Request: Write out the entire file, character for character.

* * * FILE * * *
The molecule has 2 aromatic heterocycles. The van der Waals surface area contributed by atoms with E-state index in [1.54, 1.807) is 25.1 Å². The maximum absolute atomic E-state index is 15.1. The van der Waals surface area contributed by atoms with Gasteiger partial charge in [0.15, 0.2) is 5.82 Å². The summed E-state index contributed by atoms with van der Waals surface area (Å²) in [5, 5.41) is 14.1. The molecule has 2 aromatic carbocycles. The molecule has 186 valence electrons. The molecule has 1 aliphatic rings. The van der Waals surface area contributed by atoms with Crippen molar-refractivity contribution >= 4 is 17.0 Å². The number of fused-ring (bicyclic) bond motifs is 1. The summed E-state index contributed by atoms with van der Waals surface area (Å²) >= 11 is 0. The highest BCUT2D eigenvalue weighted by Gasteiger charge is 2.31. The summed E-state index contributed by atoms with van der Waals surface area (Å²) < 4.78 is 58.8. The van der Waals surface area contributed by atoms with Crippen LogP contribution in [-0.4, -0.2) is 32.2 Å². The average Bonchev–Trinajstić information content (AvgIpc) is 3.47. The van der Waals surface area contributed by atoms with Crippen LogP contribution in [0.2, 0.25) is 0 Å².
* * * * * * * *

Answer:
The molecule has 2 aromatic heterocycles. The van der Waals surface area contributed by atoms with E-state index in [1.54, 1.807) is 25.1 Å². The maximum absolute atomic E-state index is 15.1. The van der Waals surface area contributed by atoms with Gasteiger partial charge in [0.15, 0.2) is 5.82 Å². The summed E-state index contributed by atoms with van der Waals surface area (Å²) in [5, 5.41) is 14.1. The molecule has 2 aromatic carbocycles. The molecule has 186 valence electrons. The molecule has 1 aliphatic rings. The van der Waals surface area contributed by atoms with Crippen molar-refractivity contribution >= 4 is 17.0 Å². The number of fused-ring (bicyclic) bond motifs is 1. The summed E-state index contributed by atoms with van der Waals surface area (Å²) >= 11 is 0. The highest BCUT2D eigenvalue weighted by Gasteiger charge is 2.31. The summed E-state index contributed by atoms with van der Waals surface area (Å²) < 4.78 is 58.8. The van der Waals surface area contributed by atoms with Crippen LogP contribution in [-0.4, -0.2) is 32.2 Å². The average Bonchev–Trinajstić information content (AvgIpc) is 3.47. The van der Waals surface area contributed by atoms with Crippen LogP contribution in [0.2, 0.25) is 0 Å².